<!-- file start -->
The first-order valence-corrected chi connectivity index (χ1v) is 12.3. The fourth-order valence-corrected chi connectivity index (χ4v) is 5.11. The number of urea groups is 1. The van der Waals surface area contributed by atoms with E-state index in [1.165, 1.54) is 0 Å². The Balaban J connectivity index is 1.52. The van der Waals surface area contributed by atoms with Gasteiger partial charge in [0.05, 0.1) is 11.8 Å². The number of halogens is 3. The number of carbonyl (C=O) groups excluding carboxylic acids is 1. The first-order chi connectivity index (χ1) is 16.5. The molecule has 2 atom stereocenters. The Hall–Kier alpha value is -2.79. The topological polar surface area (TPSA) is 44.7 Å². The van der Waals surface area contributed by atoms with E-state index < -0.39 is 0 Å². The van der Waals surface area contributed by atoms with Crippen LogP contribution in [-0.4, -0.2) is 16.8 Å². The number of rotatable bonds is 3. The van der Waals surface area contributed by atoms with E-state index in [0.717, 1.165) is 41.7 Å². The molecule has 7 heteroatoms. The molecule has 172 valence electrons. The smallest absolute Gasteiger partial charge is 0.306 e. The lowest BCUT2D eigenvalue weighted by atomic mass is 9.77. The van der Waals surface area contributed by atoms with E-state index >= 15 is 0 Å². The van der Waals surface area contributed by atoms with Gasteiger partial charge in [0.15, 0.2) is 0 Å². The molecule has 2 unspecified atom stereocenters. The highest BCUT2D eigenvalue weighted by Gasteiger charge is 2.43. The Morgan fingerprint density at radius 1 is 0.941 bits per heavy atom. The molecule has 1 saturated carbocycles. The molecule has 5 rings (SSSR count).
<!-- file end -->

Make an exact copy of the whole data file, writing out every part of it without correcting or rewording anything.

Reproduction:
The first-order valence-corrected chi connectivity index (χ1v) is 12.3. The fourth-order valence-corrected chi connectivity index (χ4v) is 5.11. The number of urea groups is 1. The van der Waals surface area contributed by atoms with E-state index in [1.165, 1.54) is 0 Å². The Balaban J connectivity index is 1.52. The van der Waals surface area contributed by atoms with Gasteiger partial charge in [0.05, 0.1) is 11.8 Å². The number of halogens is 3. The number of carbonyl (C=O) groups excluding carboxylic acids is 1. The first-order chi connectivity index (χ1) is 16.5. The molecule has 2 atom stereocenters. The Hall–Kier alpha value is -2.79. The topological polar surface area (TPSA) is 44.7 Å². The van der Waals surface area contributed by atoms with E-state index < -0.39 is 0 Å². The van der Waals surface area contributed by atoms with Crippen LogP contribution in [-0.4, -0.2) is 16.8 Å². The number of rotatable bonds is 3. The van der Waals surface area contributed by atoms with E-state index in [0.717, 1.165) is 41.7 Å². The molecule has 7 heteroatoms. The molecule has 172 valence electrons. The smallest absolute Gasteiger partial charge is 0.306 e. The lowest BCUT2D eigenvalue weighted by atomic mass is 9.77. The van der Waals surface area contributed by atoms with E-state index >= 15 is 0 Å². The van der Waals surface area contributed by atoms with Gasteiger partial charge in [0.15, 0.2) is 0 Å². The molecule has 2 unspecified atom stereocenters. The highest BCUT2D eigenvalue weighted by Gasteiger charge is 2.43. The Morgan fingerprint density at radius 1 is 0.941 bits per heavy atom. The molecule has 1 saturated carbocycles. The molecule has 5 rings (SSSR count).